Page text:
3. “I can’t believe it’s not butter” is a fine margerine that I don’t buy, I guess I too am cheap. I make a little more than 31,500, but have a family and three kids, mortgage payment, and happy with all I got. My boss, who is not mormon, wonders how I do it (I think this plays better for me as raise time comes up) But I remind him about the sports car I don’t have, the high speed internet that is not hooked up, the cruise that I haven’t taken yet, the gambling I don’t participate in, the restaraunts I don’t visit (at least not as often), let alone the brand name diapers I don’t buy that work just as good as my walmart brand. I guess getting down to it, I haven’t had those luxuries in my life, and since they are still considered luxuries, I can do without them (But if I could, I would get the high speed internet as that is becoming more of a need than a want). It seems that if you have not partaken of these items, its easier to stay away from them. Once you get them (I have had high speed internet before) it is hard to let them go. I don’t think it is slated to mormons. I know plenty of mormons who buy everything that I don’t, enjoy their luxury cruises, and drive their fun, fancy cars. But I also know non mormons who scrape to get by. I think it builds character so when you can afford those things, you don’t become stuffy.

    N Miller — June 14, 2005 @ 1:19pm
  4. For the first 8 years of my marriage, my wife and I lived off of far less than $31,500. We became expert thriftmongers. Strangely, though, despite the fact that I now make quite a comfortable living, it still often seems that we have to scrimp and save to make ends meet. Will we ever be able to do fun things?

    Although it is nice that if the car breaks down it doesn’t set us back for months like it used to…

    Jordan — June 14, 2005 @ 1:26pm
  5. Fellow tightwads! I also have to say that my roommates, several of them, are also the most generous people I know. Adam lets me eat anything of his and Seth is always offering the stuff his fiancee sends home with him. And Abe–credit card debt, 10 girlfriends–is also remarkably generous. He’s been driving me to work and picking me up for the past week. I offered to take over one of his girlfriends as a gesture of thanks but he hasn’t taken me up on that yet. Anyway, I don’t know many married Mormons, but it seems like one of the reasons your culture values frugality is because a lot of you marry early before you’re settled in a house, a career, etc.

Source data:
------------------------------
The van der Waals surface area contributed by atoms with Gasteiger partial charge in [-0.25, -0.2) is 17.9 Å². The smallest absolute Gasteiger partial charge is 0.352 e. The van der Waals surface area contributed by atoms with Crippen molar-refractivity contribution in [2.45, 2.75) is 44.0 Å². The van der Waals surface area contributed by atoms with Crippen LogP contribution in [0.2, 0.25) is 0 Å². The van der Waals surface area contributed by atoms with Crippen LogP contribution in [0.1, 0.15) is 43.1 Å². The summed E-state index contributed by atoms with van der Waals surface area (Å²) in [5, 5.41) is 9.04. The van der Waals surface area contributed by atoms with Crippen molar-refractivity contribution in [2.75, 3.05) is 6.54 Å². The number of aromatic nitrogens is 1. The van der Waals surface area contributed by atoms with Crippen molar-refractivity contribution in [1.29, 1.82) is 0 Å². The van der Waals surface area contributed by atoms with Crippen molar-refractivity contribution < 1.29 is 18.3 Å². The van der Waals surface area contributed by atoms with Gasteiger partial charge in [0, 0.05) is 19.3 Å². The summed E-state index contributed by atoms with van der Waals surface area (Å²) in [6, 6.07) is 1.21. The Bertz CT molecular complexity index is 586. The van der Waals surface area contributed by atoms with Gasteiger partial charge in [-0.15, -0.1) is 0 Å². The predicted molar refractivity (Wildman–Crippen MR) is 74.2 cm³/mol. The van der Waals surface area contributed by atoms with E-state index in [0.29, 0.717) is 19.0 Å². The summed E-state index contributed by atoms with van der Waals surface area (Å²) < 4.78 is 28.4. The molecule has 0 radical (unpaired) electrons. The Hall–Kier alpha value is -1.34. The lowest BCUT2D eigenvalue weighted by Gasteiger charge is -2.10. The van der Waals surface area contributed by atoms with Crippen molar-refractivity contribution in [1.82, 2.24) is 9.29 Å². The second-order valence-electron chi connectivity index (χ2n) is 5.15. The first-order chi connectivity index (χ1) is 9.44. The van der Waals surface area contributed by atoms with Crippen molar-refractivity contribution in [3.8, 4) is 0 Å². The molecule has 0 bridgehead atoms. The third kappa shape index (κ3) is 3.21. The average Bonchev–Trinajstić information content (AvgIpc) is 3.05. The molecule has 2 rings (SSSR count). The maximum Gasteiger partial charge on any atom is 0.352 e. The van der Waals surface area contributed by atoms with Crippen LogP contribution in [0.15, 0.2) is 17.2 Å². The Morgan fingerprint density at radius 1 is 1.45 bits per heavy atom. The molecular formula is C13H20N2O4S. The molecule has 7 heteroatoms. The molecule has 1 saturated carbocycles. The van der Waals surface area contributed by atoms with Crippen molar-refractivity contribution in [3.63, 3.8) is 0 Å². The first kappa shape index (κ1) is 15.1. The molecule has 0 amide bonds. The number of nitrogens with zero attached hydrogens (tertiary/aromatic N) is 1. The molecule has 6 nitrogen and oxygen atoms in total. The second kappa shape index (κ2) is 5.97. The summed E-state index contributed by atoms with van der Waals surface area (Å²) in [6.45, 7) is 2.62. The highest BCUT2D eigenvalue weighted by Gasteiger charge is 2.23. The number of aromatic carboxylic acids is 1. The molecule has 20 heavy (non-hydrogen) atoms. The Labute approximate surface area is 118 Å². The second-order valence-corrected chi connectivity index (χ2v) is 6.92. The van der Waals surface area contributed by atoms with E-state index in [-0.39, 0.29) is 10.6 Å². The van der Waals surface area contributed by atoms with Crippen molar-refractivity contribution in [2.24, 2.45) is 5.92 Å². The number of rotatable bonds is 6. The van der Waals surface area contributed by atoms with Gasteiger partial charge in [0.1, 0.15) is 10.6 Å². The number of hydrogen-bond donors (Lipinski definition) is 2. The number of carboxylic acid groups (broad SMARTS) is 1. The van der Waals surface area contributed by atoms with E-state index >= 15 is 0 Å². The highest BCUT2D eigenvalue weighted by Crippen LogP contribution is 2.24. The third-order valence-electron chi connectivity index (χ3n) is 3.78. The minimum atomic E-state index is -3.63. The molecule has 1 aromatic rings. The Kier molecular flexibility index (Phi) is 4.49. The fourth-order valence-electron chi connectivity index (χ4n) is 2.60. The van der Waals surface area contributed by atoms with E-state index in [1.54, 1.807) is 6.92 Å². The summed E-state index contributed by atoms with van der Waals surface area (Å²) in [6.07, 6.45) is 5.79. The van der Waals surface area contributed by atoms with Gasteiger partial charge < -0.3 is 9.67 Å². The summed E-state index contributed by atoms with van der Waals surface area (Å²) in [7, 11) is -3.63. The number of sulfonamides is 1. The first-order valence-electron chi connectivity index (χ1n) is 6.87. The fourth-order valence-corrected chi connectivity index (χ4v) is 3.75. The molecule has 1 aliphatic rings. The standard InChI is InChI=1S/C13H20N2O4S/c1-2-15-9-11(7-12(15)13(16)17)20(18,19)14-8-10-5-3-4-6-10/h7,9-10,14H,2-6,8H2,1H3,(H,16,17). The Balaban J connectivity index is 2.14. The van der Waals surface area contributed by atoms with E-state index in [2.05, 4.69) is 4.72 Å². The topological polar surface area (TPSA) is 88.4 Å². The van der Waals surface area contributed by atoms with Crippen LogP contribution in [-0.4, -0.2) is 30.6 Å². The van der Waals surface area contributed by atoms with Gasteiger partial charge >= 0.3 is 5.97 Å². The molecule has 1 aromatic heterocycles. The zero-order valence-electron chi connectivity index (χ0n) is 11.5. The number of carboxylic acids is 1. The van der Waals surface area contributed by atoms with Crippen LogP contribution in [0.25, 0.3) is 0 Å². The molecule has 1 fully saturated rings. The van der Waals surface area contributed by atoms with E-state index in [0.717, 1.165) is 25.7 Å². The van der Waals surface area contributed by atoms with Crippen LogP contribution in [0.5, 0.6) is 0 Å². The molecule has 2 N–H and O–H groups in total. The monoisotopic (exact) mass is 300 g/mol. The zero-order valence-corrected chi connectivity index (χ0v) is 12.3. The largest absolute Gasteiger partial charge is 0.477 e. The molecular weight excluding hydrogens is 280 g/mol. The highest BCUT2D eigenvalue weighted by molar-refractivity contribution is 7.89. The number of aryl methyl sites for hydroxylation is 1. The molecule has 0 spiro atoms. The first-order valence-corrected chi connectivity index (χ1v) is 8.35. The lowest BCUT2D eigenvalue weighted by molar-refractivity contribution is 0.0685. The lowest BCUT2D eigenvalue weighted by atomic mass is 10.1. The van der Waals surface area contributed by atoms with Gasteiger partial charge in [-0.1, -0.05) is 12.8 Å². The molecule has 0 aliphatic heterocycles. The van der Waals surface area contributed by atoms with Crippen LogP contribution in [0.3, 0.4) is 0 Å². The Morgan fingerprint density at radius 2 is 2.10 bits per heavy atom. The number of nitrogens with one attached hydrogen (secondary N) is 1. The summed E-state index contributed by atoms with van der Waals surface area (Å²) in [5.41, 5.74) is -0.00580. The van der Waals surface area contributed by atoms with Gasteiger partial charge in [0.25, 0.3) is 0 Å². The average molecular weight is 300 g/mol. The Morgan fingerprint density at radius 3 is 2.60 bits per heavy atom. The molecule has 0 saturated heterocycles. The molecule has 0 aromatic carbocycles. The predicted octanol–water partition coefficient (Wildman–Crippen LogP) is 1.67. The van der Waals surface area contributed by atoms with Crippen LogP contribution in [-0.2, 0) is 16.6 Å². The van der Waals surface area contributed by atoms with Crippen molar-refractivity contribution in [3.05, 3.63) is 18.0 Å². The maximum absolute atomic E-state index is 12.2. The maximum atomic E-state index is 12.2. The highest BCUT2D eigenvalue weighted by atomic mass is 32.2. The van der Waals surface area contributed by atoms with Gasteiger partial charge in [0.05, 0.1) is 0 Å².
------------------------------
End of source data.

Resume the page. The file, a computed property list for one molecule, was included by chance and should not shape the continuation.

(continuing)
Now for a little fun. N Miller, you gave us a great list of things you don’t buy. Here’s where I weigh in on them. Take this as a little exercise in cross cultural comparison or something.
    sports car– check. no sports car for me either, although my mom keeps trying to get my dad to get one for me. I think they’re overrated. No, I just don’t want to be beholden to my parents.
    high speed internet–guilty. But all the roommates chip in. Being single might lead to a higher lifestyle, N. Sorry yo. I bet you wouldn’t trade though.
    cruise–guilty. But my parents did pay for this one. I’ve actually been on four or five, a couple of them with my dad’s partner’s family. Cruises really aren’t a big deal. I got really sick on one of them. I would probably trade all of my cruises for a sibling or something.
    gambling–guilty. Evil associates dragging me down, I’m afraid. How many of you have frat brother reunions you have to go to? But I only gamble in Vegas. Too damn poor otherwise.
    restaurants–guilty. Like I said, that’s another reason to become Mormon and get a fiancee. Coworkers are always going out to eat; it’s just a part of my lifestyle.
    expensive baby dipers–check check and check. No baby dipers, expensive or otherwise, being bought by me.
    So yes, it looks like I haven’t reached the high levels of Mormon Frugality yet. Give me another few months. Thanks for reading guys.

    Greg Fox — June 14, 2005 @ 2:19pm
  6. My sister supports a husband and three kids on $31,000 per year, and they’ve got a mortgage payment. Her husband attracts good deals, so I think that’s a secret to their success (besides tithing of course). It is not unusual for her husband to go to a store, and have a random salesguy walk up to him and say, “hey, we just got this shipment in, do you want half of it for free?” I kid you not, it’s almost weird how consistently he gets stuff for 75% off.

    Janey — June 14, 2005 @ 3:57pm
  7. Maybe cheapness is a sense.

    On the other hand, maybe Janey’s brother-in-law is just a scam artist.

    NFlanders — June 14, 2005 @ 4:48pm
  8. Since my salary was raised above $30k about a year ago, I’ve felt like I’ve hit the big time. My wife and I have plenty to satisfy our needs. It is a strange concept to me to consider $30-40k a paltry salary, but I was raised in a lower income Mormon family. Let me see if I can think of some behaviors we have that allow us to make it…

    Sports car? I have one of those, but it’s 15 years old and paid off. We also own my wife’s car.